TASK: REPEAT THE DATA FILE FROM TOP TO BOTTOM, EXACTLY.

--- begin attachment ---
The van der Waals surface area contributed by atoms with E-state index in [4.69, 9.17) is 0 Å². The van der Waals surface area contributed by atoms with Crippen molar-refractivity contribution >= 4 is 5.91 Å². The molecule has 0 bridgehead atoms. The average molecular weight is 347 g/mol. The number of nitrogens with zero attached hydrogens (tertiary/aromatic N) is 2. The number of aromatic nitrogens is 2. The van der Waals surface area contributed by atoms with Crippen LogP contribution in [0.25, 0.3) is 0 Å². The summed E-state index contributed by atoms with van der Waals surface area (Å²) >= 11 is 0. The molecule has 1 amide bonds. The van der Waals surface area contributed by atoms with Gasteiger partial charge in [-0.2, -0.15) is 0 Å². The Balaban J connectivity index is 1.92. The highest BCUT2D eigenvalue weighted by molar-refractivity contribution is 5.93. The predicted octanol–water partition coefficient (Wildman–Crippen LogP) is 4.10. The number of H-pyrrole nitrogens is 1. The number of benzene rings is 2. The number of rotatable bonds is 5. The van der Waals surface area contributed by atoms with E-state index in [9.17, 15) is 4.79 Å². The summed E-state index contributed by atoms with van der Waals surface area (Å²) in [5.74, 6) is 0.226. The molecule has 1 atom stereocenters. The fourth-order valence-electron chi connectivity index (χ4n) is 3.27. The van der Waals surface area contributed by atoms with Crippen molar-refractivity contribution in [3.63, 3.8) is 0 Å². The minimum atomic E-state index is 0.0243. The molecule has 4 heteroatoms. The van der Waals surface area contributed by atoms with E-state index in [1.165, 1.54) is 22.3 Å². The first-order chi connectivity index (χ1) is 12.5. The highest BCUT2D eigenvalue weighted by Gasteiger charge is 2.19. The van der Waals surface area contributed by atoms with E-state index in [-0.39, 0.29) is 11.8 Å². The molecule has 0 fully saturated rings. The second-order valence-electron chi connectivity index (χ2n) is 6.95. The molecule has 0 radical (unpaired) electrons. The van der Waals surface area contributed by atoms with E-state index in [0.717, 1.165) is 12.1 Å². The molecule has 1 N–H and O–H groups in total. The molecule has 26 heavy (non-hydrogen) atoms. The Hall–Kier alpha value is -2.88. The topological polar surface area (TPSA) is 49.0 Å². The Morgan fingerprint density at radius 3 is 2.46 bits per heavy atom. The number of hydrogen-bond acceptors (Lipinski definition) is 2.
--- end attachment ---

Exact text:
The van der Waals surface area contributed by atoms with E-state index in [4.69, 9.17) is 0 Å². The van der Waals surface area contributed by atoms with Crippen molar-refractivity contribution >= 4 is 5.91 Å². The molecule has 0 bridgehead atoms. The average molecular weight is 347 g/mol. The number of nitrogens with zero attached hydrogens (tertiary/aromatic N) is 2. The number of aromatic nitrogens is 2. The van der Waals surface area contributed by atoms with Crippen LogP contribution in [0.25, 0.3) is 0 Å². The summed E-state index contributed by atoms with van der Waals surface area (Å²) >= 11 is 0. The molecule has 1 amide bonds. The van der Waals surface area contributed by atoms with Gasteiger partial charge in [-0.2, -0.15) is 0 Å². The Balaban J connectivity index is 1.92. The highest BCUT2D eigenvalue weighted by molar-refractivity contribution is 5.93. The predicted octanol–water partition coefficient (Wildman–Crippen LogP) is 4.10. The number of H-pyrrole nitrogens is 1. The number of benzene rings is 2. The number of rotatable bonds is 5. The van der Waals surface area contributed by atoms with E-state index in [9.17, 15) is 4.79 Å². The summed E-state index contributed by atoms with van der Waals surface area (Å²) in [5.74, 6) is 0.226. The molecule has 1 atom stereocenters. The fourth-order valence-electron chi connectivity index (χ4n) is 3.27. The van der Waals surface area contributed by atoms with Crippen molar-refractivity contribution in [3.63, 3.8) is 0 Å². The minimum atomic E-state index is 0.0243. The molecule has 4 heteroatoms. The van der Waals surface area contributed by atoms with E-state index in [1.165, 1.54) is 22.3 Å². The first-order chi connectivity index (χ1) is 12.5. The highest BCUT2D eigenvalue weighted by Gasteiger charge is 2.19. The van der Waals surface area contributed by atoms with E-state index in [-0.39, 0.29) is 11.8 Å². The molecule has 0 fully saturated rings. The second-order valence-electron chi connectivity index (χ2n) is 6.95. The molecule has 0 radical (unpaired) electrons. The van der Waals surface area contributed by atoms with E-state index in [0.717, 1.165) is 12.1 Å². The molecule has 1 N–H and O–H groups in total. The molecule has 26 heavy (non-hydrogen) atoms. The Hall–Kier alpha value is -2.88. The topological polar surface area (TPSA) is 49.0 Å². The Morgan fingerprint density at radius 3 is 2.46 bits per heavy atom. The number of hydrogen-bond acceptors (Lipinski definition) is 2.